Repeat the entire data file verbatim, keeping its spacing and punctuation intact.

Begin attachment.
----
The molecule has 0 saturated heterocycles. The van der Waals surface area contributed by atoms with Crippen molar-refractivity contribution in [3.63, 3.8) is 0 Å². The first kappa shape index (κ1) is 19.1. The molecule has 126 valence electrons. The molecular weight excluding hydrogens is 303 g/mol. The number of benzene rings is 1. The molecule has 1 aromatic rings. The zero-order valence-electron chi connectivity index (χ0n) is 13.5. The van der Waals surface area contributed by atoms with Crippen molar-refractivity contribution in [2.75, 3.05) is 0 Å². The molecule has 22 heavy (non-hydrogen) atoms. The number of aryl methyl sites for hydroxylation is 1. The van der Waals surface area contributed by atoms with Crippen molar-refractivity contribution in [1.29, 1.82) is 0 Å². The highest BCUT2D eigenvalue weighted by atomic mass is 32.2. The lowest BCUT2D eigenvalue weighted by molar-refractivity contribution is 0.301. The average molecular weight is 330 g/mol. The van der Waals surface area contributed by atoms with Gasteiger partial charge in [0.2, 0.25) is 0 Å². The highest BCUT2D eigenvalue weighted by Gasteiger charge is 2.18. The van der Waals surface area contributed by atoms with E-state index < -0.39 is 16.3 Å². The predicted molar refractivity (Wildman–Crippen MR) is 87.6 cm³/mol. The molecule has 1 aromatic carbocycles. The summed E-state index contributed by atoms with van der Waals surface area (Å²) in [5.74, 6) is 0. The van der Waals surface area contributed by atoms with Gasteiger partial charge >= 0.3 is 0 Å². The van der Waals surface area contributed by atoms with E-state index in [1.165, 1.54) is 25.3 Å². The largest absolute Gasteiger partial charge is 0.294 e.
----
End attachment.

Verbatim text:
The molecule has 0 saturated heterocycles. The van der Waals surface area contributed by atoms with Crippen molar-refractivity contribution in [3.63, 3.8) is 0 Å². The first kappa shape index (κ1) is 19.1. The molecule has 126 valence electrons. The molecular weight excluding hydrogens is 303 g/mol. The number of benzene rings is 1. The molecule has 1 aromatic rings. The zero-order valence-electron chi connectivity index (χ0n) is 13.5. The van der Waals surface area contributed by atoms with Crippen molar-refractivity contribution in [2.75, 3.05) is 0 Å². The molecule has 22 heavy (non-hydrogen) atoms. The number of aryl methyl sites for hydroxylation is 1. The van der Waals surface area contributed by atoms with Crippen molar-refractivity contribution in [1.29, 1.82) is 0 Å². The highest BCUT2D eigenvalue weighted by atomic mass is 32.2. The lowest BCUT2D eigenvalue weighted by molar-refractivity contribution is 0.301. The average molecular weight is 330 g/mol. The van der Waals surface area contributed by atoms with Gasteiger partial charge in [0.2, 0.25) is 0 Å². The highest BCUT2D eigenvalue weighted by Gasteiger charge is 2.18. The van der Waals surface area contributed by atoms with E-state index < -0.39 is 16.3 Å². The predicted molar refractivity (Wildman–Crippen MR) is 87.6 cm³/mol. The molecule has 1 aromatic carbocycles. The summed E-state index contributed by atoms with van der Waals surface area (Å²) in [5.74, 6) is 0. The van der Waals surface area contributed by atoms with Gasteiger partial charge >= 0.3 is 0 Å². The van der Waals surface area contributed by atoms with E-state index in [1.165, 1.54) is 25.3 Å². The largest absolute Gasteiger partial charge is 0.294 e.